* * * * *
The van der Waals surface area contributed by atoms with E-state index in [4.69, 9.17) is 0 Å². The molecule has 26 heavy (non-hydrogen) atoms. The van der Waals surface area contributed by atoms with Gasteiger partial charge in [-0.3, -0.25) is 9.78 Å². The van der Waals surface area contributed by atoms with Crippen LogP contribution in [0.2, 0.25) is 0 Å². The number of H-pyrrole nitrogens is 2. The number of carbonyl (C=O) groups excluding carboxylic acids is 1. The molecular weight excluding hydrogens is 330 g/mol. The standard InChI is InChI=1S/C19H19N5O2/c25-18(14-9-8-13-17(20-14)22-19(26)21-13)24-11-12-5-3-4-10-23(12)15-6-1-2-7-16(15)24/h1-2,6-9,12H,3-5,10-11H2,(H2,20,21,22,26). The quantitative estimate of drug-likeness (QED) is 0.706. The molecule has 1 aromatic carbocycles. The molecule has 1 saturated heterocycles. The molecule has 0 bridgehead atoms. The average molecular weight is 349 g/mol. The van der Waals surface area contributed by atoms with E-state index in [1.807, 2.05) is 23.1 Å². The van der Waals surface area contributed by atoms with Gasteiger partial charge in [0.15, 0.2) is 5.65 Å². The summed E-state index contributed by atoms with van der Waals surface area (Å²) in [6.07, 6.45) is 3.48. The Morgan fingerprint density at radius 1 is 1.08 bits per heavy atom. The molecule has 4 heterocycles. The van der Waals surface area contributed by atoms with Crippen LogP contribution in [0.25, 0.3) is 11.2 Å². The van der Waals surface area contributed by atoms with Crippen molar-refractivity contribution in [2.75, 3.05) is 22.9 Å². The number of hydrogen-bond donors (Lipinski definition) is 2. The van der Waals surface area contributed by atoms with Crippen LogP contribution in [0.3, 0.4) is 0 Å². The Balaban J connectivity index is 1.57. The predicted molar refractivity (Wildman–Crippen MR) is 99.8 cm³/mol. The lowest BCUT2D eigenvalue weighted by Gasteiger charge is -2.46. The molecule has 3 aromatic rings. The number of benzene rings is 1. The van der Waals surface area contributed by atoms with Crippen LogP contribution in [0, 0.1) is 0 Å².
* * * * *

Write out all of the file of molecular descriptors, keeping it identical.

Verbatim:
The van der Waals surface area contributed by atoms with E-state index in [4.69, 9.17) is 0 Å². The molecule has 26 heavy (non-hydrogen) atoms. The van der Waals surface area contributed by atoms with Gasteiger partial charge in [-0.3, -0.25) is 9.78 Å². The van der Waals surface area contributed by atoms with Crippen LogP contribution in [0.2, 0.25) is 0 Å². The number of H-pyrrole nitrogens is 2. The number of carbonyl (C=O) groups excluding carboxylic acids is 1. The molecular weight excluding hydrogens is 330 g/mol. The standard InChI is InChI=1S/C19H19N5O2/c25-18(14-9-8-13-17(20-14)22-19(26)21-13)24-11-12-5-3-4-10-23(12)15-6-1-2-7-16(15)24/h1-2,6-9,12H,3-5,10-11H2,(H2,20,21,22,26). The quantitative estimate of drug-likeness (QED) is 0.706. The molecule has 1 aromatic carbocycles. The molecule has 1 saturated heterocycles. The molecule has 0 bridgehead atoms. The average molecular weight is 349 g/mol. The van der Waals surface area contributed by atoms with E-state index in [1.807, 2.05) is 23.1 Å². The van der Waals surface area contributed by atoms with Gasteiger partial charge in [0.15, 0.2) is 5.65 Å². The summed E-state index contributed by atoms with van der Waals surface area (Å²) in [6.07, 6.45) is 3.48. The Morgan fingerprint density at radius 1 is 1.08 bits per heavy atom. The molecule has 4 heterocycles. The van der Waals surface area contributed by atoms with Crippen LogP contribution in [0.25, 0.3) is 11.2 Å². The van der Waals surface area contributed by atoms with Crippen molar-refractivity contribution in [2.75, 3.05) is 22.9 Å². The number of hydrogen-bond donors (Lipinski definition) is 2. The van der Waals surface area contributed by atoms with Crippen LogP contribution in [0.3, 0.4) is 0 Å². The Balaban J connectivity index is 1.57. The predicted molar refractivity (Wildman–Crippen MR) is 99.8 cm³/mol. The lowest BCUT2D eigenvalue weighted by Gasteiger charge is -2.46. The molecule has 3 aromatic rings. The number of benzene rings is 1. The van der Waals surface area contributed by atoms with Crippen LogP contribution in [0, 0.1) is 0 Å².